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Video Of The Day: Graffiti In 1970s NYC

Featured above, Norman Mailer’s 1976 short documentary, “Watching My Name Go By,” provides viewers with an inside look at New York City’s 1970s graffiti art scene. We are not only introduced to a few of the local artists, but the people who passionately opposed them and attempted to permanently wipe their work off the streets.

Mailer’s film does a beautiful job of reminding us that graffiti art was not only an outlet for rebellious street artists; it provided the kids with a “sense of identification” in a world where they felt voiceless.

eL Seed Paints Peace Across The Arab World

El Seed Didouche Algeria

eL Seed’s calligraffiti adorns a building in Algiers, the capital and largest city of Algeria. Image Source:

Every day, the media parade negativity across our screens through stories of war, hardship, and murder. Modern artists’ attempts to tackle these issues are often overshadowed by the latest breaking news.

But graffiti is art that cannot be ignored. These large, colorful pieces force overlooked and forgotten messages into the public eye. French-Tunisian artist eL Seed uses calligraffiti–graffiti rendered in calligraphy (in eL Seed’s case, ancient Arabic calligraphy)–to invoke a sense of unity between both individuals and nations, particularly in the Arab/European communities where he often works. No matter where he works, his messages are uniquely related to each place; every Arabic word is painted to create an open dialogue, especially between antagonistic factions, within each community.

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These Dancers Put Your Daily Routine To Shame

Dancers have been drawn, painted, and photographed for as long as they have been around. But just what do they look like when not moving for an audience?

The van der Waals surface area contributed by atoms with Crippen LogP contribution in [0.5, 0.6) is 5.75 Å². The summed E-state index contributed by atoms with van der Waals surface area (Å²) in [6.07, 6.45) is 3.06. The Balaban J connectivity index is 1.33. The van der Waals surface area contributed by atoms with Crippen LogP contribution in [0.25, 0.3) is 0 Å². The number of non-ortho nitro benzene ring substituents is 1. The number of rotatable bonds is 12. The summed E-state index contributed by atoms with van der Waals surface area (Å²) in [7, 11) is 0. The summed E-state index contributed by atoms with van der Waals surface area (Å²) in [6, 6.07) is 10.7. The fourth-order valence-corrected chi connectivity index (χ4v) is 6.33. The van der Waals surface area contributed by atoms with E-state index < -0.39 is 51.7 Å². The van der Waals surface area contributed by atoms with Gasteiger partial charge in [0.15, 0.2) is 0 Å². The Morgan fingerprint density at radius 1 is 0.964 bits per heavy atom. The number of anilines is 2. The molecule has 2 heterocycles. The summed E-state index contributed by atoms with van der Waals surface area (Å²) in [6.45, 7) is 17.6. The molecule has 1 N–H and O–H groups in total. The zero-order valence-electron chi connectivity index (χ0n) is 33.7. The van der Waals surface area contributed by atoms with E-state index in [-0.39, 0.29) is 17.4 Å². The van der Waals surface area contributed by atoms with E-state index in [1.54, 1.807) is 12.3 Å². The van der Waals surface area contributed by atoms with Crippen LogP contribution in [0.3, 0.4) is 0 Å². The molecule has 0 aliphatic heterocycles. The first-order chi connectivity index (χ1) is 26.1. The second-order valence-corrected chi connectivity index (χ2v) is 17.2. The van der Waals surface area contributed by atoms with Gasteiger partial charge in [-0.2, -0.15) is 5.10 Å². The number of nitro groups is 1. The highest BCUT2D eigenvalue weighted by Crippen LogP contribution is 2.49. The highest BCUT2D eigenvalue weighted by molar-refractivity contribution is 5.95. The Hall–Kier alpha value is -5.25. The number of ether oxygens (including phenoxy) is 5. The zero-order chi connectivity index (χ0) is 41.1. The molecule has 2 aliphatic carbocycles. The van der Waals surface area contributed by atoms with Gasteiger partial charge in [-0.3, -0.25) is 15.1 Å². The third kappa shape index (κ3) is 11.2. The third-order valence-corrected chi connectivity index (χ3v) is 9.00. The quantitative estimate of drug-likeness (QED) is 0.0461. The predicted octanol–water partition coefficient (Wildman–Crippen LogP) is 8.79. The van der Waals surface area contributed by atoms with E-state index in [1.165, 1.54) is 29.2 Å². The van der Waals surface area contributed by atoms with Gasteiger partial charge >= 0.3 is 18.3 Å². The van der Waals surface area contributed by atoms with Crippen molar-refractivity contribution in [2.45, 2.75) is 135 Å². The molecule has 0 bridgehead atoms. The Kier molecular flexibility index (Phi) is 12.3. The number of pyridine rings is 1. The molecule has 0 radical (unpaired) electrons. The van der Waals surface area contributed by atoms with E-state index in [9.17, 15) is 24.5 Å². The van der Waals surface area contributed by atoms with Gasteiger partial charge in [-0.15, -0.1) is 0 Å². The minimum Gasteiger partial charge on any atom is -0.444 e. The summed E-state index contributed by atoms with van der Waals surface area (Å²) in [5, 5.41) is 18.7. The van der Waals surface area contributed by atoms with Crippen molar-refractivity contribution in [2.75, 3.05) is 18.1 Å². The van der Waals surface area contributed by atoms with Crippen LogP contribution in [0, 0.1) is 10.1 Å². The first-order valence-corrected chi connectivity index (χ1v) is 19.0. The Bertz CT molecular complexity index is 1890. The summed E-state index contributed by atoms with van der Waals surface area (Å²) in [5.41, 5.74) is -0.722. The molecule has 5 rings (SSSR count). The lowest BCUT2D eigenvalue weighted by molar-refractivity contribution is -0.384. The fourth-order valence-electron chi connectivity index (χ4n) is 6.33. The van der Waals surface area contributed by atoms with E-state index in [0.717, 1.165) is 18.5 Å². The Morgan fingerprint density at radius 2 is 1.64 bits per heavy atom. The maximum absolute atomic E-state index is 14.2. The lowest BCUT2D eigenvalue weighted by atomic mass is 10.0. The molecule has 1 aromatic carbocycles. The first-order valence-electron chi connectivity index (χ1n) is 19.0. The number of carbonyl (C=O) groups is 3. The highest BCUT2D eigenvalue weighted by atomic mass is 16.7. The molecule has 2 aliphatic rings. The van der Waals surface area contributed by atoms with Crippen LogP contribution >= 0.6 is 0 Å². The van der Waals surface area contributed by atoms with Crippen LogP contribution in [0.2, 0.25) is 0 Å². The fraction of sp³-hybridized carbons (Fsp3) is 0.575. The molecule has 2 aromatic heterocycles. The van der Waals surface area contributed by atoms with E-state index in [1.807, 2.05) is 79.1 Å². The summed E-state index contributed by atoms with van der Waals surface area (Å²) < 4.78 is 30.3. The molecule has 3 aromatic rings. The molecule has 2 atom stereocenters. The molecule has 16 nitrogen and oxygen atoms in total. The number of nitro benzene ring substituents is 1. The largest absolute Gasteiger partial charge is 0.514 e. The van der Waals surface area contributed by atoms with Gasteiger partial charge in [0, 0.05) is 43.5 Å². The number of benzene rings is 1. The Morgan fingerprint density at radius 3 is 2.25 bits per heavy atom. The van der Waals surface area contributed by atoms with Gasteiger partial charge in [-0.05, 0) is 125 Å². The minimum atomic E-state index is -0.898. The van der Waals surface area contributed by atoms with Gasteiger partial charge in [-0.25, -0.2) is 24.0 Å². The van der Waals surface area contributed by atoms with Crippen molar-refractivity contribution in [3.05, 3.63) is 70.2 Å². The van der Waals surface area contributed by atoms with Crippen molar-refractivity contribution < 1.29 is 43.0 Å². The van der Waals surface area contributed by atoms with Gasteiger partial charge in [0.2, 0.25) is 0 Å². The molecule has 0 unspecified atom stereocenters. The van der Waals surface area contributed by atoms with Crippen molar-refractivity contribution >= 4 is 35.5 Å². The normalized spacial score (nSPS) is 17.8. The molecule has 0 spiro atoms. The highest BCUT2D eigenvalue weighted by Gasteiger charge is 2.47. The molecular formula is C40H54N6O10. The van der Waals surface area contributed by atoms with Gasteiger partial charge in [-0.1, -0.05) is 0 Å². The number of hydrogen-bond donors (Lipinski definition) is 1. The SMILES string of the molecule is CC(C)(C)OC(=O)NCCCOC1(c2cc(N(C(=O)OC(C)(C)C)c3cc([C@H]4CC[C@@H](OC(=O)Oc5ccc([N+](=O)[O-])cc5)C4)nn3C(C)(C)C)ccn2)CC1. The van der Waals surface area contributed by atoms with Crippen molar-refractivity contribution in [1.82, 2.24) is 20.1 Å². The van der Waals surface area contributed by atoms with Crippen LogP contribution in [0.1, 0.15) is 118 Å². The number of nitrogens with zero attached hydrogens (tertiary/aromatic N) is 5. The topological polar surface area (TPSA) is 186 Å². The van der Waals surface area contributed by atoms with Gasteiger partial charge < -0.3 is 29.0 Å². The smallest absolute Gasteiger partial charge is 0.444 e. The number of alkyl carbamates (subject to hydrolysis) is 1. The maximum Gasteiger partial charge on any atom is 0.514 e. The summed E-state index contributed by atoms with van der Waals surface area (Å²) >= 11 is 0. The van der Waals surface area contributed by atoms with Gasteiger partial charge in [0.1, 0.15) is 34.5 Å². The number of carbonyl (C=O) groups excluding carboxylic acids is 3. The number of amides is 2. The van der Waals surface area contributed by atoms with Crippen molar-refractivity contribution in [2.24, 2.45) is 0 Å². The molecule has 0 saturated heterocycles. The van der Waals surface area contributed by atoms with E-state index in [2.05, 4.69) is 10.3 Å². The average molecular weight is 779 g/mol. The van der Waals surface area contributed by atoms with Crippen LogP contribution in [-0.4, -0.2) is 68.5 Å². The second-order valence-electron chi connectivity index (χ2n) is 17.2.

David Perkins presents an answer. The photographer has been snapping shots of dancers for more than a decade, but somewhere along the line found that his job had become less of an opportunity and more like work. The inevitable expenses and hassles of finding studios, lighting, and hair and makeup artists for a shoot had taken their toll. That’s when Perkins decided to photograph dancers in their natural element.

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Banksy Blasts Hollywood, Disney In Latest Prank Installation, “Dismaland”

This isn’t Mickey’s park.

Dismaland, street artist Banksy’s most recent and most elaborate endeavor, contains everything you’d expect to find at an ordinary theme park—a ferris wheel, fair games, rides, and colorful attractions—and yet manages to circumvent any and all semblances of happiness.

Banksy’s theme park opened Saturday, August 22 at a seaside swimming resort in Weston-super-Mare, England. Guests start their Dismaland experience by walking through a security room designed by artist Bill Barminski. Featuring stark white walls and furniture outlined in thick black lines, the space simultaneously conjures images of hospitals and cartoon sets. Once inside the park, apocalyptic attractions—such as a dilapidated castle—and dark art abound.

Bill Barminskyi

Designed by Bill Barminski, the park’s entrance evokes a cartoonish vibe. Source: Huffington Post

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